Shell Shocked: Judge’s Travel Plans Turn the Tide in Shrimp Dispute

By on July 11, 2024
Posted In Trade Secrets

Addressing the scope of a magistrate judge’s Article III authority, the US Court of Appeals for the Eleventh Circuit vacated a judgment and remanded the case for a new trial because the magistrate judge performed non-ministerial acts without obtaining proper consent. PB Legacy, Inc v. Am. Mariculture, Inc., Case No. 22-12936 (11th Cir. June 18, 2024) (Pryor, C.J.; Brasher, J.) (Jordan, J., concurring).

PB Legacy sued American Mariculture for trade secret misappropriation and other claims after PB Legacy failed to timely remove its shrimp from Mariculture’s facility, which Mariculture then used to start a competing company. During the trial, the district judge instructed that all arguments had to conclude by a certain date because of a scheduled flight. Although arguments ended on time, the jury engaged in extensive deliberations. On the day of the district judge’s flight, he proposed that the magistrate judge receive the jury verdict in his absence. The parties agreed to this arrangement without objection. The jury deliberations continued for three more days. During that time, the magistrate judge not only received the verdict and polled the jury, but also responded to several jury questions and denied Mariculture’s request for verdict clarification. The jury found in favor of PB Legacy. Mariculture appealed, contesting the magistrate judge’s exercise of Article III authority.

The Eleventh Circuit found that the magistrate judge improperly exercised Article III authority without proper consent. The Court clarified when a magistrate judge may exercise Article III authority, noting that while a magistrate judge’s performance of ministerial acts (such as receiving a jury verdict and polling a jury) do not require party consent, non-ministerial acts (such as responding to jury questions) do.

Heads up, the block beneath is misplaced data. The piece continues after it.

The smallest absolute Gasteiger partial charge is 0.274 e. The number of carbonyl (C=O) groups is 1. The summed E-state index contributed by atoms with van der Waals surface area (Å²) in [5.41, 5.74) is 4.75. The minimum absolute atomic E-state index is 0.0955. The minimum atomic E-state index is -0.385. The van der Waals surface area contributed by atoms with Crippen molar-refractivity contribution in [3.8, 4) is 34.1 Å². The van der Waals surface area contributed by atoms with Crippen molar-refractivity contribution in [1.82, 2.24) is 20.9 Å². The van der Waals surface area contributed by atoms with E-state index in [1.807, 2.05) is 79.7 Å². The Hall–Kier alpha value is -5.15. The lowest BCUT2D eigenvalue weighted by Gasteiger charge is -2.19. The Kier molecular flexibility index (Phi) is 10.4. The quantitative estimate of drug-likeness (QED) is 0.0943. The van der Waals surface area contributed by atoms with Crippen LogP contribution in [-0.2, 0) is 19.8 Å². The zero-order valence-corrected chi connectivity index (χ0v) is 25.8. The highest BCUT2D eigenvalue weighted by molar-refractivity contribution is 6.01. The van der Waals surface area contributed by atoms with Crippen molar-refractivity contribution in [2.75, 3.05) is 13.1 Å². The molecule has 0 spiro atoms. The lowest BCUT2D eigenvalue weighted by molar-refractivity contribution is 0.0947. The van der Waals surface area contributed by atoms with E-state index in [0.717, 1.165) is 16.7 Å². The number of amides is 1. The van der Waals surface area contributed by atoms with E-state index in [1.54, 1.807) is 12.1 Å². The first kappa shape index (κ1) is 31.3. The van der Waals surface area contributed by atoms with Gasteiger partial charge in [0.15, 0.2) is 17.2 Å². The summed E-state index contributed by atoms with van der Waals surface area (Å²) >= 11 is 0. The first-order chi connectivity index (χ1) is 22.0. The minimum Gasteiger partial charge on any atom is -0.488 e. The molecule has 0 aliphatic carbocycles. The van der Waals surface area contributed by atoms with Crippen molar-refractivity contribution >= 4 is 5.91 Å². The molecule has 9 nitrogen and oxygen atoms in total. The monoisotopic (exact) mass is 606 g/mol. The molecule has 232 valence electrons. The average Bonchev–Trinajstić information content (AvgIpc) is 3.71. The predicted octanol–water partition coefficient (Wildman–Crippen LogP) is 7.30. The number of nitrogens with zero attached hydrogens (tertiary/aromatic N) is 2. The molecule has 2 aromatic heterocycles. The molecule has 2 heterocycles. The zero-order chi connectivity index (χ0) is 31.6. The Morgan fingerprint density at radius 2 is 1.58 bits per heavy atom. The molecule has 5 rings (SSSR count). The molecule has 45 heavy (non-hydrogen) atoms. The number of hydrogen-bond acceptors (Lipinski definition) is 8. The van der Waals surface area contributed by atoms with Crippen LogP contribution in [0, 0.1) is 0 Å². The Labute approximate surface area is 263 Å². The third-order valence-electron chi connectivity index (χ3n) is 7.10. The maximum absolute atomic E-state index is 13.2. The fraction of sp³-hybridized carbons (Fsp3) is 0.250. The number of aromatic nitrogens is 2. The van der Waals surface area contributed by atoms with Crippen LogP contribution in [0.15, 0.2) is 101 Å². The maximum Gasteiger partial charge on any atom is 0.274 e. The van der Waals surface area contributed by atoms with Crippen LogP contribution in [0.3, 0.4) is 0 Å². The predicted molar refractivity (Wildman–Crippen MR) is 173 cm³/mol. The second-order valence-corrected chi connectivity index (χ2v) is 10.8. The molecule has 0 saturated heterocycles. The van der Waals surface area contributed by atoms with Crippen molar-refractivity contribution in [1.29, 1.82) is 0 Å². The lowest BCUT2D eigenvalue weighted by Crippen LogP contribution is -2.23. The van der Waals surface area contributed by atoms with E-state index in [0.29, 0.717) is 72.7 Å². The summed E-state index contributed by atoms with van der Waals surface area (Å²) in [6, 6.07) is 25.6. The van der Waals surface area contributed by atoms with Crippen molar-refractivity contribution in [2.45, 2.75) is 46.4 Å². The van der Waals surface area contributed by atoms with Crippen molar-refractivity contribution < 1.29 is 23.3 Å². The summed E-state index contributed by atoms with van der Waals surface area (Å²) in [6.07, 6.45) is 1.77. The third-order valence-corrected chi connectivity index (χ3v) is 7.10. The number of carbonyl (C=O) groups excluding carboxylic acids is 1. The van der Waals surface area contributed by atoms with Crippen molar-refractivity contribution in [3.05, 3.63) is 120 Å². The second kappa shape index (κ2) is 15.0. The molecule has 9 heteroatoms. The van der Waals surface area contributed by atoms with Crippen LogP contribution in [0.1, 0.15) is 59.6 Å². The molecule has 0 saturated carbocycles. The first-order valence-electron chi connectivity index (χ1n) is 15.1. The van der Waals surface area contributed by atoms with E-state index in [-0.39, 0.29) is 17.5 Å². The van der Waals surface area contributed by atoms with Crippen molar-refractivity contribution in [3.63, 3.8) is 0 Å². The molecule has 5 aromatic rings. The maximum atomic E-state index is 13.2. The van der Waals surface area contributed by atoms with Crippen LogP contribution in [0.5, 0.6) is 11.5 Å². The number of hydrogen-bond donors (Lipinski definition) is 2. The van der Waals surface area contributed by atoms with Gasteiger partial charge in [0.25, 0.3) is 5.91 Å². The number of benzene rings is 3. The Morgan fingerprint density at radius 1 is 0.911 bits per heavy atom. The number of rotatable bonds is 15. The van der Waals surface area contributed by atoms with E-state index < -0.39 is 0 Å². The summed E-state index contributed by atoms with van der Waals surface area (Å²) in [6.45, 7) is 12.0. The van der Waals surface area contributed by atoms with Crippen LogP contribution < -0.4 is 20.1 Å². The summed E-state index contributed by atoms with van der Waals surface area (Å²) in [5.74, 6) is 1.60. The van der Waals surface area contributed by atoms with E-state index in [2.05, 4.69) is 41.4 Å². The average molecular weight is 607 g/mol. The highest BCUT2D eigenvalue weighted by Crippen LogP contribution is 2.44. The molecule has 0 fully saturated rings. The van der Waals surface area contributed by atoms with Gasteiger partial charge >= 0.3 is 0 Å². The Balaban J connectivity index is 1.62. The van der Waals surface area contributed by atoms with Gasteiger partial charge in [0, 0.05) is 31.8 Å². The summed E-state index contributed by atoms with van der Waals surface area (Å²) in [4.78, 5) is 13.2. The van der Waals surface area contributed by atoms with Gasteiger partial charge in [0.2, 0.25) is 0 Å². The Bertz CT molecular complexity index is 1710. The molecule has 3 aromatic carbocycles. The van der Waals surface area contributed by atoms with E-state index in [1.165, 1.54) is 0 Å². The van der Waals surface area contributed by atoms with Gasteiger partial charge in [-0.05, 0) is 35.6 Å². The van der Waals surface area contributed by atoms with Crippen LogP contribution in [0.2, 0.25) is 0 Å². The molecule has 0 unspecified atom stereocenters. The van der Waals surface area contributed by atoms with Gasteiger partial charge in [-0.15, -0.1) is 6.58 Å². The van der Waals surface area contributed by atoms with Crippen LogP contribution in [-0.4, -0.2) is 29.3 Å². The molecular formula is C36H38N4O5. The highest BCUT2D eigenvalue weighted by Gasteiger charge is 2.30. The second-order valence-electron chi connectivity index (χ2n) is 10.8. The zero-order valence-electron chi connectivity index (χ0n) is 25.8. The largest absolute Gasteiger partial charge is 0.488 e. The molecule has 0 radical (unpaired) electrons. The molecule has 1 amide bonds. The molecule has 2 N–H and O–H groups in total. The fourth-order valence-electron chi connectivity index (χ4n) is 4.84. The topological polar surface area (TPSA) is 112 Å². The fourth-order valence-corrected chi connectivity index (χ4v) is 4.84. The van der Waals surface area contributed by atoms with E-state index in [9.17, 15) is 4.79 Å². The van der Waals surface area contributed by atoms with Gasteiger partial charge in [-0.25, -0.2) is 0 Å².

The Court also described how party consent is properly obtained. To avoid potential prejudice, consent for a magistrate judge to exercise Article III authority should be sought outside the presence of both the district judge and magistrate judge. Parties usually provide consent through a joint or separately filed statement, and district and magistrate judges are informed of a party’s consent only once all parties have agreed. In limited circumstances, consent may be implied when the parties are given advanced notice of the magistrate judge’s proposed Article III authority, are made aware of the need to consent, and voluntarily appear to try the case before the magistrate judge.

Against that background, the Eleventh Circuit addressed whether the parties consented to the magistrate judge’s acts in the current case. The Court found that although the district judge had notified the parties that the magistrate judge would receive the verdict in his absence, this act was a ministerial act that the magistrate judge could already perform without consent. However, the district court neither sought nor obtained the parties’ express consent for the magistrate judge to also perform the non-ministerial acts of responding to jury questions and ruling on a party’s request to have the jury clarify the verdict. Implied consent was also lacking because the parties were not given notice of need for consent or their right to refuse it. Therefore, the district court failed to secure the parties’ express or implied consent for the magistrate judge to exercise Article III authority.

Kyle Sorenson, PhD
Kyle Sorenson, PhD, focuses his practice on patent litigation, patent prosecution, due diligence and licensing. Read Kyle Sorenson's full bio.